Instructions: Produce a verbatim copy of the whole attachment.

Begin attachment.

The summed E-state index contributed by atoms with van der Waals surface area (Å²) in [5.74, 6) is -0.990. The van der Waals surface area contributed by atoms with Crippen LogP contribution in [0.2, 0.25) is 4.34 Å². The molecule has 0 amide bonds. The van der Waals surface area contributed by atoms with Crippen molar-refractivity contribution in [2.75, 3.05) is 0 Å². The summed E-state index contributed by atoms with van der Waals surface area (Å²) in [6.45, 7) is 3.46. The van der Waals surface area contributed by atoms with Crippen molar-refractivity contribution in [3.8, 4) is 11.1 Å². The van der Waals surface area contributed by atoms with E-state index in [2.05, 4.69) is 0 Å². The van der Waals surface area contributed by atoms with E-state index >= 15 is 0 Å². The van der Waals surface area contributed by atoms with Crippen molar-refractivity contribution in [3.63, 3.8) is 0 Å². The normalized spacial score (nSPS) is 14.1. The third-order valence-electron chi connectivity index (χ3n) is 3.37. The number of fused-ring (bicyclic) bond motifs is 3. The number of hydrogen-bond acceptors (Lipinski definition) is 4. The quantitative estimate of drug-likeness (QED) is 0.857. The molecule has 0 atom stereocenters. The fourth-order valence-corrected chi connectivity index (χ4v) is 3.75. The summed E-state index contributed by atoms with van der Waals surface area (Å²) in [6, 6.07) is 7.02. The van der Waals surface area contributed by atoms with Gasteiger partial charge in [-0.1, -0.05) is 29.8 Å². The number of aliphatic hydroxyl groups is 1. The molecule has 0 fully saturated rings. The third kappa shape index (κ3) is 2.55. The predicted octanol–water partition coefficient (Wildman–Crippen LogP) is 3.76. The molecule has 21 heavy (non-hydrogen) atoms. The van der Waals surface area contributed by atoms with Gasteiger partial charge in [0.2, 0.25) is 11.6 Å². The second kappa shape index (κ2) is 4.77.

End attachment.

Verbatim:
The summed E-state index contributed by atoms with van der Waals surface area (Å²) in [5.74, 6) is -0.990. The van der Waals surface area contributed by atoms with Crippen LogP contribution in [0.2, 0.25) is 4.34 Å². The molecule has 0 amide bonds. The van der Waals surface area contributed by atoms with Crippen molar-refractivity contribution in [2.75, 3.05) is 0 Å². The summed E-state index contributed by atoms with van der Waals surface area (Å²) in [6.45, 7) is 3.46. The van der Waals surface area contributed by atoms with Crippen molar-refractivity contribution in [3.8, 4) is 11.1 Å². The van der Waals surface area contributed by atoms with E-state index in [2.05, 4.69) is 0 Å². The van der Waals surface area contributed by atoms with E-state index >= 15 is 0 Å². The van der Waals surface area contributed by atoms with Crippen molar-refractivity contribution in [3.63, 3.8) is 0 Å². The normalized spacial score (nSPS) is 14.1. The third-order valence-electron chi connectivity index (χ3n) is 3.37. The number of fused-ring (bicyclic) bond motifs is 3. The number of hydrogen-bond acceptors (Lipinski definition) is 4. The quantitative estimate of drug-likeness (QED) is 0.857. The molecule has 0 atom stereocenters. The fourth-order valence-corrected chi connectivity index (χ4v) is 3.75. The summed E-state index contributed by atoms with van der Waals surface area (Å²) in [6, 6.07) is 7.02. The van der Waals surface area contributed by atoms with Gasteiger partial charge in [-0.1, -0.05) is 29.8 Å². The number of aliphatic hydroxyl groups is 1. The molecule has 0 fully saturated rings. The third kappa shape index (κ3) is 2.55. The predicted octanol–water partition coefficient (Wildman–Crippen LogP) is 3.76. The molecule has 21 heavy (non-hydrogen) atoms. The van der Waals surface area contributed by atoms with Gasteiger partial charge in [0.2, 0.25) is 11.6 Å². The second kappa shape index (κ2) is 4.77.